But in recent years, when it comes to stem cell research, rather than furthering discovery, our government has forced what I believe is a false choice between sound science and moral values. In this case, I believe the two are not inconsistent. As a person of faith, I believe we are called to care for each other and work to ease human suffering. I believe we have been given the capacity and will to pursue this research – and the humanity and conscience to do so responsibly.

It is a difficult and delicate balance. Many thoughtful and decent people are conflicted about, or strongly oppose, this research. I understand their concerns, and we must respect their point of view.

But after much discussion, debate and reflection, the proper course has become clear. The majority of Americans – from across the political spectrum, and of all backgrounds and beliefs – have come to a consensus that we should pursue this research. That the potential it offers is great, and with proper guidelines and strict oversight, the perils can be avoided.

READ THE REST OF THIS ENTRY AT “WHITEHOUSE.GOV”

Vatican issues major new bioethics document

Posted in Uncategorized by Skepdude on December 12, 2008

VATICAN CITY – The Vatican raised its opposition to embryonic stem cell research, the morning-after pill, in vitro fertilization and human cloning to a new level Friday in a major new document on bioethics.

But in the document, the Vatican also said it approved of some forms of gene therapy and encouraged stem cell research using adult cells. And it said parents could in good conscience inoculate their children with vaccines produced with cells derived from aborted fetuses.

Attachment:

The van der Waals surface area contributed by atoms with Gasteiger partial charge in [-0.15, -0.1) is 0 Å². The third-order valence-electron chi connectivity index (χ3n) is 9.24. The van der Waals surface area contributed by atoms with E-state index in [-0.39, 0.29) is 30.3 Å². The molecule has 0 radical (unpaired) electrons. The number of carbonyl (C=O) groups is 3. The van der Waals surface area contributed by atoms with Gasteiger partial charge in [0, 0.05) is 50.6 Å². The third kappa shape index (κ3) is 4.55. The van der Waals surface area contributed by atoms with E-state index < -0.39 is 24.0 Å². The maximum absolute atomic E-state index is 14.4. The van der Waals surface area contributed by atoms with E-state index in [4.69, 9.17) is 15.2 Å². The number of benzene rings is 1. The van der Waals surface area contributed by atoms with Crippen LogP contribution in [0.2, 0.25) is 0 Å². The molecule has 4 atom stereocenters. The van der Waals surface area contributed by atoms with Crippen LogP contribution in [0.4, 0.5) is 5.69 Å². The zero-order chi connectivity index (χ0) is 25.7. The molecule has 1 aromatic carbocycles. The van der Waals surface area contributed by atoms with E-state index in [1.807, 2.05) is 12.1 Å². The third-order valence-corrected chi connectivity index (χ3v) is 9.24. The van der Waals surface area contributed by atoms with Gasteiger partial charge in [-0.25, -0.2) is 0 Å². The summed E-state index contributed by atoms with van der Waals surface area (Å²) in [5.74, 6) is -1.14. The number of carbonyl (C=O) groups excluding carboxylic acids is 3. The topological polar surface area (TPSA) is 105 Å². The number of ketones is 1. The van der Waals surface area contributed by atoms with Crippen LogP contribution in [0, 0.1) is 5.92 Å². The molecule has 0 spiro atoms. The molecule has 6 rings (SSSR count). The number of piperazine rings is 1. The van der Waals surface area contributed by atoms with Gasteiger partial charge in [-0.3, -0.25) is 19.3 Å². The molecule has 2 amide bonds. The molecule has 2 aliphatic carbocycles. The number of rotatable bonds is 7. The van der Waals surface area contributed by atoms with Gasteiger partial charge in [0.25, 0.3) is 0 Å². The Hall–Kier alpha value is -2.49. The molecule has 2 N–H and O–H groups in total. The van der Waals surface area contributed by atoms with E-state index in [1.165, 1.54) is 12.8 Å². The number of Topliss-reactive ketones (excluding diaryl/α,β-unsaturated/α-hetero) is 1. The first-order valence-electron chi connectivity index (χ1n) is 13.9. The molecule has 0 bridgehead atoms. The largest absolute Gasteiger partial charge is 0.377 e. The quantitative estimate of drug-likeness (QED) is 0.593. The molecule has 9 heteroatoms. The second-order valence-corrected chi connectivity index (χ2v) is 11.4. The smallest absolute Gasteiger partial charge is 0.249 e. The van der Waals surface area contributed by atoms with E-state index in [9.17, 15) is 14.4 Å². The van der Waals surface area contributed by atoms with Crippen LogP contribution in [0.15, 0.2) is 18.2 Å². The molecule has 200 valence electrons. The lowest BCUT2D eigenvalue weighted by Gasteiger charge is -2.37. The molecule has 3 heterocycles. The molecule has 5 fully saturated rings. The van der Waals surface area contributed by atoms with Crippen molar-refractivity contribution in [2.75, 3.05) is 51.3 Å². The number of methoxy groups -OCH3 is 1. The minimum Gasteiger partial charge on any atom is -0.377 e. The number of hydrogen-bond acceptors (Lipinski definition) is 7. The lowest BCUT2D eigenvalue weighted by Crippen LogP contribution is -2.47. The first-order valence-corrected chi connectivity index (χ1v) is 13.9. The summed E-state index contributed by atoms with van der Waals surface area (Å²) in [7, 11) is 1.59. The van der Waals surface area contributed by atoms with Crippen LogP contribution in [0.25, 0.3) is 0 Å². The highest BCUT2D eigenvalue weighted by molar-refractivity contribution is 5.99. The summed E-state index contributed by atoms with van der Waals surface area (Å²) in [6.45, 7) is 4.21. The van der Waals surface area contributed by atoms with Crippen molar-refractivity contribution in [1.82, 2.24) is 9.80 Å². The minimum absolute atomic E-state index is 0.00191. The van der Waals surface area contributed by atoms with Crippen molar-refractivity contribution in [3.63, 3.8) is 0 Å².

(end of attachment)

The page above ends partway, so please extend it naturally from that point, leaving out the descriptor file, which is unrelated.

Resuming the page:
The Vatican’s Congregation for the Doctrine of the Faith issued “The Dignity of a Person” to answer bioethical questions that have emerged in the two decades since its last such document was published.

With it, the Vatican has essentially confirmed in a single, authoritative instruction the opinions of the Pontifical Academy for Life, a Vatican advisory body that has debated these issues for years.

The Vatican’s overall position is formed by its belief that human life begins at conception, and must be afforded all the consequent respect and dignity from that moment on. The Vatican also holds that human life should be created through intercourse between husband and wife, not in a petri dish.

As a result, the Vatican said it opposed the morning-after pill, even if it doesn’t cause an abortion, because an abortion was “intended.” In the use of drugs such as RU-486, which causes the elimination of the embryo once it is implanted, the “sin of abortion” is committed; their use is thus “gravely immoral.”

READ THE REST OF THIS ARTICLE AT “YAHOO NEWS”